June 2024


All-Knowing Creator

Ascribe to God

Second Sunday after Pentecost, Year B

Of course, this week’s psalm invites us to recognize that we are also a mystery to ourselves. So, how do we invite people to enter into the mystery of themselves as well as the mystery of God? Perhaps begin with singing and reading the assigned verses from Psalm 139 together.

Call to Worship

The psalmist declares, “Lord, you have searched me and known me.” Will you open yourselves to be searched by God?
Search us, O God, and know our hearts.

God searches you, knows you, and loves you, and invites you to search out God in return. Will you seek the heart of God?
We will search you, O God, to know your heart.

The Triune God who creates all and knows all is revealed in running rivers and fluttering butterflies, in warm sunshine and the smell of the earth. Will you pay attention?
We will pay attention, O God, to your fingerprint of love on all of creation.

Open our hearts today to encounter your love, holiness, and glory that create and sustain all that was, is, and will be.
We come today to enter the dance of the Trinity, the all-knowing Creator and Sustainer of life.

Written by Dr. Lisa Hancock, Discipleship Ministries, February 2024.

Prayer for the Day

A Prayer of Thanksgiving (Ps. 139)

God, we cannot escape your love. We can find no place to hide. You search us out wherever we may be. Your love is like a mother’s blanket, protecting us wherever we go. Your love shields us from evil. We may travel to the moon or to the depths of the ocean: your love is there. We may think ourselves to greater levels of sophistication: your love is there. We may fall in the pits of sin: your love is there.

Thank you, Mother, for steadfast mercy.

Thank you for being there, wherever we may be. Amen.

Written by John H. Danner in Touch Holiness: Resources for Worship, Updated, ed. Ruth C. Duck and Maren C. Tirabassi (Cleveland: The Pilgrim Press, 2012), 277.

For use in worship services, include the following permissions statement:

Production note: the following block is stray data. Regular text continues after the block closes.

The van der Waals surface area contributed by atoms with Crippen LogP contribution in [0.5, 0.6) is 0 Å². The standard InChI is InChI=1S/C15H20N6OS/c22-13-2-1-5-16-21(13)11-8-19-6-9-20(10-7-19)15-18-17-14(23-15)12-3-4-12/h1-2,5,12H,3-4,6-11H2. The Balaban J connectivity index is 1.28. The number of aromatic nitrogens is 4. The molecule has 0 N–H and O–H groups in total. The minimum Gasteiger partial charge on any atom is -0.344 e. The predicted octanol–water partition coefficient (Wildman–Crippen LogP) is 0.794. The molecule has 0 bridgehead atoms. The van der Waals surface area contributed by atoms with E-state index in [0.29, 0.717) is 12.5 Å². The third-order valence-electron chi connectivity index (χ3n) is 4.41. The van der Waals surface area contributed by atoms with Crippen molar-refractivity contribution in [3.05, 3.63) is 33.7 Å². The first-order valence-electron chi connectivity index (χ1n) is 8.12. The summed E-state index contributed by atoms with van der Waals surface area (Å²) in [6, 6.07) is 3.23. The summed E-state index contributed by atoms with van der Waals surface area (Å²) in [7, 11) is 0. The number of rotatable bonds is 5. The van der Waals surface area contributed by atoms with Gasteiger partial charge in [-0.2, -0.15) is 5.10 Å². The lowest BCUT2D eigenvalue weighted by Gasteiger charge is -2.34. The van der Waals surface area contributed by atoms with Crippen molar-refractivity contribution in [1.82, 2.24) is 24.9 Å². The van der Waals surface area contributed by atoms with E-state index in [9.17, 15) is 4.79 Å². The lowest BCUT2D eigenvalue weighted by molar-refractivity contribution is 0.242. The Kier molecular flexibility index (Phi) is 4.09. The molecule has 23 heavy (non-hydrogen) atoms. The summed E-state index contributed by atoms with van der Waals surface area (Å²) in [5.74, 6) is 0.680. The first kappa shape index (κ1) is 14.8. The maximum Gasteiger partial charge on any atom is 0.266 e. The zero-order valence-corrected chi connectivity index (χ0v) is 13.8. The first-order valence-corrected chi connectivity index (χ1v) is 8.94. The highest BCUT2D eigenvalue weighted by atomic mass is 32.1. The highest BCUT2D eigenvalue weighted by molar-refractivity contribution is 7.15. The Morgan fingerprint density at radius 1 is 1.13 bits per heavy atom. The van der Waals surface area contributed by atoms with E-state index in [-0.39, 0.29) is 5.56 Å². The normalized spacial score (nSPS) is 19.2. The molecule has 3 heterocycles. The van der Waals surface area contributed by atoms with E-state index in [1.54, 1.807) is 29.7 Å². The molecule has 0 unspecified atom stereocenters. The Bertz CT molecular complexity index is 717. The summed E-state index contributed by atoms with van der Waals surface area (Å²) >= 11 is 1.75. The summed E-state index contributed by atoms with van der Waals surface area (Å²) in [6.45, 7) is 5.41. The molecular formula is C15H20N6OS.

Reprinted by permission of the publisher from Touch Holiness, ed. Ruth C. Duck and Maren C. Tirabassi. Copyright © 1990 by The Pilgrim Press.

Prayer of Confession

I come before God knowing that “confession is good for the soul.” But the thought of opening up before you is overwhelming. At times, I cannot bear to remember how often I have gone astray. At other times, I cloud my memory, justifying what I know is wrong in your sight. I cannot trust myself to confess my sins as often as I should. I need you to help me to be honest. So, like the psalmist, I say, “Search me Lord.” You know me. You know my thoughts. You know where I have been and where I am going. Search me, Lord; and if there is any wicked way in me, deliver me and lead me into righteousness.

Offer prayers of silent confession.

Receive these words of assurance. The Lord is slow to anger and quick to forgive. The cleansing power of the Holy Spirit is here today. Receive God’s forgiveness and the Holy Spirit’s cleansing. Live now in the newness of life afforded children of God. Amen.

Adapted from Kwasi I. Kena, The Africana Worship Book, Year A, ed. Valerie Bridgeman Davis and Safiyah Fosua (Nashville: Discipleship Resources, 2006), 148 and 156.


As we prepare to leave this place, turn to a neighbor or, if you are at home, look in a mirror. Now, look into the eyes of the person in front of you and say, “You are fearfully and wonderfully made.” May this truth be a blessing to you this week: the Creator who knows you better than you know yourself fearfully and wonderfully made you just as you are. Let us go now to speak truth, share love, and recognize the Creator’s fingerprint in all of creation. Amen.

Written by Dr. Lisa Hancock, Discipleship Ministries, February 2024.

In This Series...

Trinity Sunday, Year B - Lectionary Planning Notes Second Sunday after Pentecost, Year B - Lectionary Planning Notes Third Sunday after Pentecost, Year B - Lectionary Planning Notes Fourth Sunday after Pentecost, Year B - Lectionary Planning Notes